A Passion for Opera!

Recommended Recordings


The classical music recording industry is undergoing a major evolution or devolution today, depending on one’s viewpoint. When I started my opera collection, major record labels specialized in capturing, in the studio, the voices and conducting of major operatic talents. Maria Callas, Joan Sutherland, Luciano Pavarotti were singers of monumental importance to opera, and recording these great voices at various stages of their development was once of utmost historical importance for companies whose mission was classical music. In some instances, these recordings proved to be lucrative for the companies, but that was clearly of lesser importance at that time.

Today, the bottom liners rule! Opera has never had a large enough audience to be highly profitable. With soaring production costs, it is almost headline news when a commercial studio recording of a complete opera is made today.

Thus we have two studio recordings of Tosca with Callas and two of Lucia di Lammermoor with Sutherland. It is, however, unlikely that we will ever have a studio recording of today’s great voices such as Renee Fleming in her signature role of the Marschallin in Der Rosenkavalier or Ben Heppner as Otello or Juan Diego Florez as Nemorino in L’elisir d’amore.

However, there is some good news on the horizon. Live performance recordings, which are much less expensive to produce, are being released with today’s great stars. Some are of the highest quality while others are simply audible. Furthermore, smaller labels are releasing in droves, pirated and radio recordings of live opera performances and recitals by opera stars of the present and past. Many of these are incredibly exciting, since a live performance recording captures the energy of the performance and reveals a singer’s ability to inhabit the character being portrayed.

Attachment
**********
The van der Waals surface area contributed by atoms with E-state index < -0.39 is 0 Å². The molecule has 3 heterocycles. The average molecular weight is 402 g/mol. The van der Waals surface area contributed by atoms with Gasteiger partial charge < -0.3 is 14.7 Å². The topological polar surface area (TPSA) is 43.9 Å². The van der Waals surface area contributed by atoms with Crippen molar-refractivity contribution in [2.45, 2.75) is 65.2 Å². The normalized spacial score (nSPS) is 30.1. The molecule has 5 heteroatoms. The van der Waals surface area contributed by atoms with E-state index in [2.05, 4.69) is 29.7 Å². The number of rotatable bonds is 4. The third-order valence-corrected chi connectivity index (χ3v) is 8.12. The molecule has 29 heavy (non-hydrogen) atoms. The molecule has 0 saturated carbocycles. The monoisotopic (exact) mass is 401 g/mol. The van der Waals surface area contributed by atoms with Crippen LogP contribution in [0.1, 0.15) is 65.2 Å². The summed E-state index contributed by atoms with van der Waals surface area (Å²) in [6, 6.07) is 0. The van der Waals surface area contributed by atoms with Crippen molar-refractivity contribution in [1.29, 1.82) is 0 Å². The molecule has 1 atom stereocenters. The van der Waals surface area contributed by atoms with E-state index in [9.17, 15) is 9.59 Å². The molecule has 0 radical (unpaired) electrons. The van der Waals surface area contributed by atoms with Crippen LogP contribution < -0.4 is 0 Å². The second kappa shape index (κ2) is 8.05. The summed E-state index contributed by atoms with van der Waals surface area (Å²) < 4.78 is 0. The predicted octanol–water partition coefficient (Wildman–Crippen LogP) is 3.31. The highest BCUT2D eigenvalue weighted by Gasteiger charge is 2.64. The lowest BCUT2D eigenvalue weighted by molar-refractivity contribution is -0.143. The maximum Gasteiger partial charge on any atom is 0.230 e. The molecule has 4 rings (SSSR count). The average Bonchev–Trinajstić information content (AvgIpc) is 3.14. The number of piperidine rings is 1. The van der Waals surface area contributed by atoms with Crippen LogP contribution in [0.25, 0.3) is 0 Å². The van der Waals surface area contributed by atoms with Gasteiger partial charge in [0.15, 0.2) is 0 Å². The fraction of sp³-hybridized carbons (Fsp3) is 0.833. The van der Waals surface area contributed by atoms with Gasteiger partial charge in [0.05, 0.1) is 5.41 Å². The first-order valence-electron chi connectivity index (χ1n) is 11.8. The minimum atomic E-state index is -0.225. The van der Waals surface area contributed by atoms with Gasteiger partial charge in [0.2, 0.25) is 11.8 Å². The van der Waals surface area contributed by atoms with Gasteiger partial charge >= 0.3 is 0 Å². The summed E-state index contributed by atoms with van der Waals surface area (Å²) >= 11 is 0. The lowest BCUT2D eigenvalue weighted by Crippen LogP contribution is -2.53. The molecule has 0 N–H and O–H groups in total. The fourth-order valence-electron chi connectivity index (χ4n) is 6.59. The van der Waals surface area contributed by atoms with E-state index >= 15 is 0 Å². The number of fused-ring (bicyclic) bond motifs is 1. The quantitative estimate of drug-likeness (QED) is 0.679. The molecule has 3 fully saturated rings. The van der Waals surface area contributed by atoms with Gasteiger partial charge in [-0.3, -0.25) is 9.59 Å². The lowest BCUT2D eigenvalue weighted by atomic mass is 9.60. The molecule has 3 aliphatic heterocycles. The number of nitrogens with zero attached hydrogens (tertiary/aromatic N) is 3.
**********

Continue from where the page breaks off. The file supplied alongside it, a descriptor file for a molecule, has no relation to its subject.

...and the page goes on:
When I recommend opera recordings, I realize that some may be out of stock and difficult to find. When I recommend a recital recording, be aware that the title I give may have morphed into a different title with a different compilation of arias/songs. Callas is being reinvented and reissued to such a degree that the uniformed perusing the opera bins would imagine that she is still alive. My selections on this list have been chosen with my students in mind. These are basic recordings for any opera lover’s library and reflect of course my own personal preferences. I hope you enjoy listening and telling me about your own favorites.


10 Complete Classic Opera Recordings Never to Be Without!

  1. DON CARLOS. Verdi. with Domingo, Caballe, Raimondi, Verett, Milnes, in Italian. EMI Classics, 1971
  2. LA BOHEME. Puccini. with Freni, Pavarotti, von Karajan, in Italian. London, 1972
  3. SEMELE. Handel. with Battle, Horne, Ramey, in Italian. Deutsche Grammophon. 1993
  4. NORMA. Bellini.with Callas, Corelli, Ludwig, Serafin, in Italian. EMI. (Angel), 1960
  5. DER ROSENKAVALIER. Strauss. with Schwarzkopf, Ludwig, Stich-Randall, In German. EMI, 1957
  6. TOSCA. Puccini. with Price, Di Stefano, von Karajan, in Italian. London, 1963
  7. LA CLEMENZA DI TITO. Mozart. with Berganza, Krenn, Popp, in Italian. London 1967